Media literacy courses needed now more than ever


Zoe Haworth

Politicians are supposed to unify, not divide

By Eric Bradach

While many panicked after news broke about the largest mass shooting in modern U.S. history and desperately tried to reach loved ones to find out if they were safe, others seized the opportunity to unleash a fake-news barrage on social media. Some mistook hoaxes as fact, illustrating the need for media literacy courses.

Stephen Paddock opened fire during an Oct. 1 country music festival in Las Vegas. He killed 58 individuals and left hundreds physically injured as of press time. The next morning, many Americans read news site stories, such as that Paddock was an anti-Trump liberal who watched Rachel Maddow on MSNBC or that the FBI had linked him to ISIS. These stories dominated Google’s “top stories” and were shared throughout Facebook, but they were all false, according to an Oct. 2 New York Times article. 

As of press time, Paddock’s motives are still unknown and law enforcement’s investigation is ongoing.

While media literacy education has grown at the collegiate level, efforts to introduce it at an earlier age should be doubled, considering the easy access and volume of news shared through social media such as Twitter and Facebook. Gone are the days of society’s reliance on local newspapers and NBC, ABC and CBS affiliates.

Media literacy is defined as the ability to access, analyze, evaluate, create and act using all media platforms and being able to adapt to its ever-changing environment, according to the National Association for Media Literacy Education. 

News literacy is a type of media literacy that teaches consumers to test and judge news veracity—a skill painfully needed on the internet. According to a Sept. 7 Pew Research Center study, younger people get their news predominantly online, which leaves them vulnerable to fake news sites. The nation’s educational system needs to acknowledge this.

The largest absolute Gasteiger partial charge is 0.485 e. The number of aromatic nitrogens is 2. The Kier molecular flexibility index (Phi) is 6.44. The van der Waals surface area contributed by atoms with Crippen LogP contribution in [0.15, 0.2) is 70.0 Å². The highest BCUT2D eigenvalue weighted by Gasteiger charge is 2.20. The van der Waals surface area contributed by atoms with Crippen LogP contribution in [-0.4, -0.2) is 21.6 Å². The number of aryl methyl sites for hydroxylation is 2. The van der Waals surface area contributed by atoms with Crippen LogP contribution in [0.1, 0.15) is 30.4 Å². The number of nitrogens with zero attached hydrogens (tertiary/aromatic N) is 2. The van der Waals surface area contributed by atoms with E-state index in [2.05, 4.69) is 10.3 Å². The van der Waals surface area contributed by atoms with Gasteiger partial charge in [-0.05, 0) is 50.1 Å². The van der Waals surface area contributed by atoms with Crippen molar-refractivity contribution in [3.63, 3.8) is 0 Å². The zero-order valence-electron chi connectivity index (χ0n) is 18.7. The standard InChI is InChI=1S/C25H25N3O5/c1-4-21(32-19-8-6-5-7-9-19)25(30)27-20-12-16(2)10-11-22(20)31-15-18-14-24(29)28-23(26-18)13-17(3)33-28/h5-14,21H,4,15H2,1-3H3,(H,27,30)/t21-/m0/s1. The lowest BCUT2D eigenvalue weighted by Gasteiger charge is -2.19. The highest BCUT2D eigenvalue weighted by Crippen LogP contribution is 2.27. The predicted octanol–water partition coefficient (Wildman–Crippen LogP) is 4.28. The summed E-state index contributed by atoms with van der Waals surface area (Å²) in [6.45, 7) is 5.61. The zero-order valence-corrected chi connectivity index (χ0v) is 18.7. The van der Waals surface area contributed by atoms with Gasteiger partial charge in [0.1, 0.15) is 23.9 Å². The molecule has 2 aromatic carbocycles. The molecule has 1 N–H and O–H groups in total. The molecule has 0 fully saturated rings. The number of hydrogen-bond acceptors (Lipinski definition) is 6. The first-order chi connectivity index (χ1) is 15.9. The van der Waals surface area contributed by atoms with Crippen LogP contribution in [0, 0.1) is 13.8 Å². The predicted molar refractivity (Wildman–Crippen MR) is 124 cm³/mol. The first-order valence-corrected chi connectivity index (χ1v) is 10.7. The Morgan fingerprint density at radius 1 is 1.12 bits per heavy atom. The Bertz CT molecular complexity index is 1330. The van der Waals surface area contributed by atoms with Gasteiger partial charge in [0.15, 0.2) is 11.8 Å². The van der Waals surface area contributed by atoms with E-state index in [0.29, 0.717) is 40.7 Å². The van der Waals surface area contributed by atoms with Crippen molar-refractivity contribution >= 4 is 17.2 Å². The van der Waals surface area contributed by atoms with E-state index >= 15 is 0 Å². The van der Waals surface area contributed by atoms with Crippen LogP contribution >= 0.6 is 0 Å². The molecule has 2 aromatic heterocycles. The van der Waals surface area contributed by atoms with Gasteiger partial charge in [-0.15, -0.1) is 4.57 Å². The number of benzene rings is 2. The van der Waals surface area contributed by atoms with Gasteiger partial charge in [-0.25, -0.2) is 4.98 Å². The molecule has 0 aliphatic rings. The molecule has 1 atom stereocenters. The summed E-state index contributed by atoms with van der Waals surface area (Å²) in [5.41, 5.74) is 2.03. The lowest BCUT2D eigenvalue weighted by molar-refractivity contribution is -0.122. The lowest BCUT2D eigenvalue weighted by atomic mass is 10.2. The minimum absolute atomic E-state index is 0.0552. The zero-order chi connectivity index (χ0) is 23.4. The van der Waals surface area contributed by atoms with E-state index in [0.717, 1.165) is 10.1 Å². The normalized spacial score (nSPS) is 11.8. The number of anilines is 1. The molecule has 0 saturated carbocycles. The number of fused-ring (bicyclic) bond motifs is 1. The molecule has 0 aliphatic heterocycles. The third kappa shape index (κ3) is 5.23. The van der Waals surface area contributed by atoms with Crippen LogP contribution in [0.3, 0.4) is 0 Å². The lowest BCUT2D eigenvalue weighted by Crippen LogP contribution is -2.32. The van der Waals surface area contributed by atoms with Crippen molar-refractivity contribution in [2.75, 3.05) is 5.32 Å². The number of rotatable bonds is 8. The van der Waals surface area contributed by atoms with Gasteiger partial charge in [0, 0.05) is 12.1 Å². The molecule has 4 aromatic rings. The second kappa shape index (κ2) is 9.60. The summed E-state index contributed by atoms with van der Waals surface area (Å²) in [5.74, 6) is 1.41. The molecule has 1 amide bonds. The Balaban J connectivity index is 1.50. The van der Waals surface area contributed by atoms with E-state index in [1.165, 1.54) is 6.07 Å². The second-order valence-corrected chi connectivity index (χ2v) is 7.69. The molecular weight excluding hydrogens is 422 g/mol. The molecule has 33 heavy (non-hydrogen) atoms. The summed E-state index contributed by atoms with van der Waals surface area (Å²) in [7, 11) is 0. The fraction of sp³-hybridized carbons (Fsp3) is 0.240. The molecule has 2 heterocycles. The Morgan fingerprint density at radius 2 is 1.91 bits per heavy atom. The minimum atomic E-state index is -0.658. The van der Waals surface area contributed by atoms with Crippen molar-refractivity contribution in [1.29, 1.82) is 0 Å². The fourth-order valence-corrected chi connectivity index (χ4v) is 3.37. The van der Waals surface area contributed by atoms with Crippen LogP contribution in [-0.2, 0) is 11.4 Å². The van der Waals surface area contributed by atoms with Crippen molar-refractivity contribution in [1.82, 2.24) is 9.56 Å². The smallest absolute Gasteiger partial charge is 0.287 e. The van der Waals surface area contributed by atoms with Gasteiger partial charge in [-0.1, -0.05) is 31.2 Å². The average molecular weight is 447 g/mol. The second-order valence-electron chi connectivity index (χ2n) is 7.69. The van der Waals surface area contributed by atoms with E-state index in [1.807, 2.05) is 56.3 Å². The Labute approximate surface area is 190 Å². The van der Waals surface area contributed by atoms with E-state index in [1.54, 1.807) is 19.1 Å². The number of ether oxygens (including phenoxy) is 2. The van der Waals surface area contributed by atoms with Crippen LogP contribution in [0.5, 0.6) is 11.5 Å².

Despite millennials’ tech savviness, they lack media literacy, according to a November 2016 Stanford University study. It analyzed more than 7,800 middle school, high school and college students across 12 states and concluded the majority were “duped by sponsored content and don’t always recognize political bias of social messages.” 

These tools are needed more than ever in light of recent revelations. Twitter representatives revealed to Congress that they found approximately 200 accounts in its system linked to the same Russian groups that bought $100,000 worth of ads on Facebook to plant political unrest and manipulate the nation’s 2016 presidential election, according to a Sept. 28 USA Today article. 

Unfortunately, instead of exploring different ways to adjust school curricula for the digital age, the U.S. Department of Education is focused on pushing the “school choice” narrative. Secretary of Education Betsy DeVos announced a $253 million grant Sept. 28 for charter schools, which are allowed to create their own curricula.

Needless to say, the current White House administration isn’t interested in expanding media and news literacy but rather in dismantling any federal presence in education policy, so it’s as rare as possible.

State and local officials, along with local advocacy groups, need to push for policies requiring media literacy courses in all levels of education. Start at middle school and continue through high school and college; it’s essential to keeping our democracy and preventing the union from splintering more than it already has.